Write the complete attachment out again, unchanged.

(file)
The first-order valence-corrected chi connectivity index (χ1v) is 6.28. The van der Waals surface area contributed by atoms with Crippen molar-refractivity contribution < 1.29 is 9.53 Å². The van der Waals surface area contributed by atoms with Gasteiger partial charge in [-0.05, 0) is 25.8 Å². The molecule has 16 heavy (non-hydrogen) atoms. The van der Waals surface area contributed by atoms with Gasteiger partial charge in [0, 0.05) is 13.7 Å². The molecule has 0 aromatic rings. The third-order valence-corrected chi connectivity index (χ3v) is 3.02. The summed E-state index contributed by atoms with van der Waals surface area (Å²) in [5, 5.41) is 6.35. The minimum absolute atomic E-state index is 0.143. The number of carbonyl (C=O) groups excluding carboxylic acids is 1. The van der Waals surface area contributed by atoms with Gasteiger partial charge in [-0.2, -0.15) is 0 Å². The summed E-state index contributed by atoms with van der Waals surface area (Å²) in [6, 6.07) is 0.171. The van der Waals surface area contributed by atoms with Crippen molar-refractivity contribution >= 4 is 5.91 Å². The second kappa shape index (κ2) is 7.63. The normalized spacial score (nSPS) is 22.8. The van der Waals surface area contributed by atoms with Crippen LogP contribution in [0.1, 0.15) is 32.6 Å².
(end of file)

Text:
The first-order valence-corrected chi connectivity index (χ1v) is 6.28. The van der Waals surface area contributed by atoms with Crippen molar-refractivity contribution < 1.29 is 9.53 Å². The van der Waals surface area contributed by atoms with Gasteiger partial charge in [-0.05, 0) is 25.8 Å². The molecule has 16 heavy (non-hydrogen) atoms. The van der Waals surface area contributed by atoms with Gasteiger partial charge in [0, 0.05) is 13.7 Å². The molecule has 0 aromatic rings. The third-order valence-corrected chi connectivity index (χ3v) is 3.02. The summed E-state index contributed by atoms with van der Waals surface area (Å²) in [5, 5.41) is 6.35. The minimum absolute atomic E-state index is 0.143. The number of carbonyl (C=O) groups excluding carboxylic acids is 1. The van der Waals surface area contributed by atoms with Gasteiger partial charge in [-0.2, -0.15) is 0 Å². The summed E-state index contributed by atoms with van der Waals surface area (Å²) in [6, 6.07) is 0.171. The van der Waals surface area contributed by atoms with Crippen molar-refractivity contribution >= 4 is 5.91 Å². The second kappa shape index (κ2) is 7.63. The normalized spacial score (nSPS) is 22.8. The van der Waals surface area contributed by atoms with Crippen LogP contribution in [0.1, 0.15) is 32.6 Å².